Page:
A few days ago I blogged about a possible pre-test activity which required students to think about the events that pre-dated and flowed from September 11.  While researching to see if there is any commentary on the likely success (or failure) of such an activity, I came across a number of interesting 9/11 timelines.  Examples include: a September 11 Attack Timeline, a timeline created by the BBC depicting just the events that occurred on 9/11, extracts from Jacobson and Colon’s 9/11 comic book, and 9/11 +ME, a fascinating rendition of a timeline produced for the 10th anniversary of 9/11.

Making digital links

16 Aug

Today I discovered ThingLink.  In a nutshell, ThingLink allows you to pin digital hyperlinked buttons to an image  Thus, when you click the button  you are transported to an external source that offers new information.

I am currently playing around with Thinglink to create an interactive map of the route taken by the Australian Freedom Riders in 1965.  The plan is to populate a map with links to sound, visual and written sources thus providing a sampling of historical sources that allow students to better understand the aims, experiences and successes of the Freedom Riders.

I will also be colour coding the buttons: yellow for images, red for news clippings etc.  This way, students can explore based on the ways they learn best.  It will also provide me with a short hand for explaining the different types of sources that are represented on the interactive map.

If I end up using this when I teach year 10 History, I think I would create an accompanying worksheet that provides students with a series of facts to find or verify.  This way, I could frame it as a virtual scavenger hunt.  Perhaps students could even compete in teams with some prize offered for successful and meaningful completion.

Picturing history

16 Aug

Often, in our classrooms, we have students with vastly different abilities and interests.   One of the challenges is finding accessible entry points for all those students.

One approach that appeals to me is a group deconstruction of a picture book.  The reason why this appeals is that picture books offer something for the visual learner, the auditory learner, the low literacy student and their very nature means that information is simplified and thus perfect for introductory/building the field type lessons.

If I were teaching about the sit-in movement in the context of American Civil Rights, I would be really tempted to begin the unit by reading Freedom on the Menu, a picture book written by Carole Boston Weatherford and illustrated by Jerome Lagarrigue.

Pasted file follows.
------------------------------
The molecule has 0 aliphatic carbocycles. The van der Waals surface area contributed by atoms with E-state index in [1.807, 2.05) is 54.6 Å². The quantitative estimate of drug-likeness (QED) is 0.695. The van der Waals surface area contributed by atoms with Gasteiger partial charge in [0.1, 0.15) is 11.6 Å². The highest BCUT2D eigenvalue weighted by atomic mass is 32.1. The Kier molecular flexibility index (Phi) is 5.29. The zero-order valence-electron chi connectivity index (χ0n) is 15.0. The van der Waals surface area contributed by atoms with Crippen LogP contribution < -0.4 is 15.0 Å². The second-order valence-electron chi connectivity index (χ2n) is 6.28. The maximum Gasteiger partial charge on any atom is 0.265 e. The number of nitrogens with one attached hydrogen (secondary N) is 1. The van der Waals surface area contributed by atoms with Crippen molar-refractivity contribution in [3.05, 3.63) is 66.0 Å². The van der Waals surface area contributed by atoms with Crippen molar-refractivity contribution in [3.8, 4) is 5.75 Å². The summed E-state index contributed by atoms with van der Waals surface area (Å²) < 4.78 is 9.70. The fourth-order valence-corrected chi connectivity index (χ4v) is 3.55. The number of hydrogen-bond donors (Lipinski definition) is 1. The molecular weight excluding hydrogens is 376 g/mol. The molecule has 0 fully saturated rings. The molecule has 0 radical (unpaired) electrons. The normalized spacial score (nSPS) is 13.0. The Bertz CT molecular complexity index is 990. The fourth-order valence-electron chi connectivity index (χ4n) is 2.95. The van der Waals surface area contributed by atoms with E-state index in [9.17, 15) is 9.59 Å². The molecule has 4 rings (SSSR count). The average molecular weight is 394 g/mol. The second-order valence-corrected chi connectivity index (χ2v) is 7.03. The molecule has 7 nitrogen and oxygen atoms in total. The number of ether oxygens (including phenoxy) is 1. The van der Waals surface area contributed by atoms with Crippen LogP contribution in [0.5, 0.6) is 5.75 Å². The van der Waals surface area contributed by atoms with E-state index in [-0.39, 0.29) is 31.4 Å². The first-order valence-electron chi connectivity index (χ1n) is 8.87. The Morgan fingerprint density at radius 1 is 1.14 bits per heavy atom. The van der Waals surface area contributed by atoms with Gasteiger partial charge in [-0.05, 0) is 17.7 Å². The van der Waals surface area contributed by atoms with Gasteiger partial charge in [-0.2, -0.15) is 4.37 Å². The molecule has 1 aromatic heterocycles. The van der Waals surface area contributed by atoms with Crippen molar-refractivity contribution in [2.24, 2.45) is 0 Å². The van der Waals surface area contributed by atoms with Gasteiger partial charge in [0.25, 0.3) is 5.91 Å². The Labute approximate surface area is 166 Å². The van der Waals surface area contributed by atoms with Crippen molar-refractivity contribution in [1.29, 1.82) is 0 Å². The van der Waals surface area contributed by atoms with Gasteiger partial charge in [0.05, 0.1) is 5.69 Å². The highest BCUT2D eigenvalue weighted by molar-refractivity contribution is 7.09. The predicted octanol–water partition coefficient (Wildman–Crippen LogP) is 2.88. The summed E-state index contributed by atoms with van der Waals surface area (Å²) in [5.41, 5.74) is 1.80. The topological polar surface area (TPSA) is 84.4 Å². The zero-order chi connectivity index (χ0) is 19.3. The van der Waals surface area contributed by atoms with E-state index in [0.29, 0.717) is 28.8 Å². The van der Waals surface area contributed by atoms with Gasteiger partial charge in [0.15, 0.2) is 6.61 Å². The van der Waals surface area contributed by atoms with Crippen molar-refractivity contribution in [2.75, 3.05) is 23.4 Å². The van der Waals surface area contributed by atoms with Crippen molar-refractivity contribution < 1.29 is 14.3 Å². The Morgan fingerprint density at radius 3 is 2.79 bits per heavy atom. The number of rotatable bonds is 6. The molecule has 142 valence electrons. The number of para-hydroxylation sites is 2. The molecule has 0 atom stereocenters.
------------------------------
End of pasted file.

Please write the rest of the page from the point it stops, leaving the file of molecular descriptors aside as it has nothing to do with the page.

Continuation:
Narrated by a young girl named Connie, the text covers key concepts like segregation and discrimination.  It also flags the differences between the North and South, noting that Connnie’s great-aunt from New York refuses to abide by the signs that dictate which water fountain she, as an African American, can drink from.  Importantly too, Dr King is included in the text, providing a platform for discussion about how his philosophy of non-violence influenced the sit-in movement.  This background information is essential for students, allowing them to place the sit-in movement in the context of the general push in favour of equality.

Connie’s older brother is involved in the movement; it is his friends that will later become known as the Greensboro four.  That family connection functions as a literary device that allows Connie to ask the questions that students will want to ask: “Why’d your friends so that?” and “Think it’ll work?”  It also ensures that Connie is included in family discussion about the sit-in.

The other fantastic thing about this text is that that author includes historical detail at the conclusion of the text, opening the door to a discussion about ways in which everyday people take on the role of quasi-historians in a bid to explore the past.

A little birdie told me about an awesome storyboard creation app

15 Aug

I blogged yesterday about creative listing as a way to kick start narrative writing with reluctant writers.  Another cool way to get students engaged with creative writing is through the free Storybird app.  Storybird provides a range of images which students can use to inform the direction of their stories.  What is particularly awesome about this is that the technology is so simple to use – if you can drag and drop then you can Storybird!  Here is one I created earlier, so you can see how it works.

As you can see from my example story, the picture book format plus limited writing space mean that you students are unlikely to be writing the next Man Booker Prize winner on Storybird.  However, if you treat this as an exercise in storyboard creating or plot mapping, it is a pretty awesome tool!

ThINKing about texts to supplement learning?

15 Aug

If you are looking for related texts, don’t forget to check out the category on the right hand side entitled ‘Relate Texts’.  It is there that you can find archived copies of all my reviews.